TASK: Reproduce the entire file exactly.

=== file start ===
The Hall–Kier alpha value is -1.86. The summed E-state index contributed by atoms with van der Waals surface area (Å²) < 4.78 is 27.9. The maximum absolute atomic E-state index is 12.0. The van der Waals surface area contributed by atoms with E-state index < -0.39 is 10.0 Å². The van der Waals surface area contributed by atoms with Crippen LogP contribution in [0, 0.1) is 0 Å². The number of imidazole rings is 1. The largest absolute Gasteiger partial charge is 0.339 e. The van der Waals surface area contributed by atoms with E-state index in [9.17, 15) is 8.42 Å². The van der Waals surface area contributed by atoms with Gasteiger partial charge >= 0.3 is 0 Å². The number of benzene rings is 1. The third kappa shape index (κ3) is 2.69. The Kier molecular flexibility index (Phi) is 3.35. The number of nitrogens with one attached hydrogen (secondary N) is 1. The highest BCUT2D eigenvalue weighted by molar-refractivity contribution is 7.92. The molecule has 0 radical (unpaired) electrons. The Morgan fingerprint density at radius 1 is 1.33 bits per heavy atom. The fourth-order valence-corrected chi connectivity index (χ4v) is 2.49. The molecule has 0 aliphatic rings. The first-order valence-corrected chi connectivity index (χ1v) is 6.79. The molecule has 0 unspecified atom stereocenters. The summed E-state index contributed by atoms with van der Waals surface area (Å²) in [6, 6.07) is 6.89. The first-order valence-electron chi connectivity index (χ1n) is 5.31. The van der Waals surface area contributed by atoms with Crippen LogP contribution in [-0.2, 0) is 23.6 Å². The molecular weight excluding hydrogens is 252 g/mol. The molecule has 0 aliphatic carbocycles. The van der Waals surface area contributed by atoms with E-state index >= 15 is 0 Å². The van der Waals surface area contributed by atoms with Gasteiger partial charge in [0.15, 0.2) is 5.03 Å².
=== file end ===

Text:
The Hall–Kier alpha value is -1.86. The summed E-state index contributed by atoms with van der Waals surface area (Å²) < 4.78 is 27.9. The maximum absolute atomic E-state index is 12.0. The van der Waals surface area contributed by atoms with E-state index < -0.39 is 10.0 Å². The van der Waals surface area contributed by atoms with Crippen LogP contribution in [0, 0.1) is 0 Å². The number of imidazole rings is 1. The largest absolute Gasteiger partial charge is 0.339 e. The van der Waals surface area contributed by atoms with E-state index in [9.17, 15) is 8.42 Å². The van der Waals surface area contributed by atoms with Gasteiger partial charge >= 0.3 is 0 Å². The number of benzene rings is 1. The third kappa shape index (κ3) is 2.69. The Kier molecular flexibility index (Phi) is 3.35. The number of nitrogens with one attached hydrogen (secondary N) is 1. The highest BCUT2D eigenvalue weighted by molar-refractivity contribution is 7.92. The molecule has 0 radical (unpaired) electrons. The Morgan fingerprint density at radius 1 is 1.33 bits per heavy atom. The fourth-order valence-corrected chi connectivity index (χ4v) is 2.49. The molecule has 0 aliphatic rings. The first-order valence-corrected chi connectivity index (χ1v) is 6.79. The molecule has 0 unspecified atom stereocenters. The summed E-state index contributed by atoms with van der Waals surface area (Å²) in [6, 6.07) is 6.89. The first-order valence-electron chi connectivity index (χ1n) is 5.31. The van der Waals surface area contributed by atoms with Crippen LogP contribution in [-0.2, 0) is 23.6 Å². The molecular weight excluding hydrogens is 252 g/mol. The molecule has 0 aliphatic carbocycles. The van der Waals surface area contributed by atoms with E-state index >= 15 is 0 Å². The van der Waals surface area contributed by atoms with Gasteiger partial charge in [0.15, 0.2) is 5.03 Å².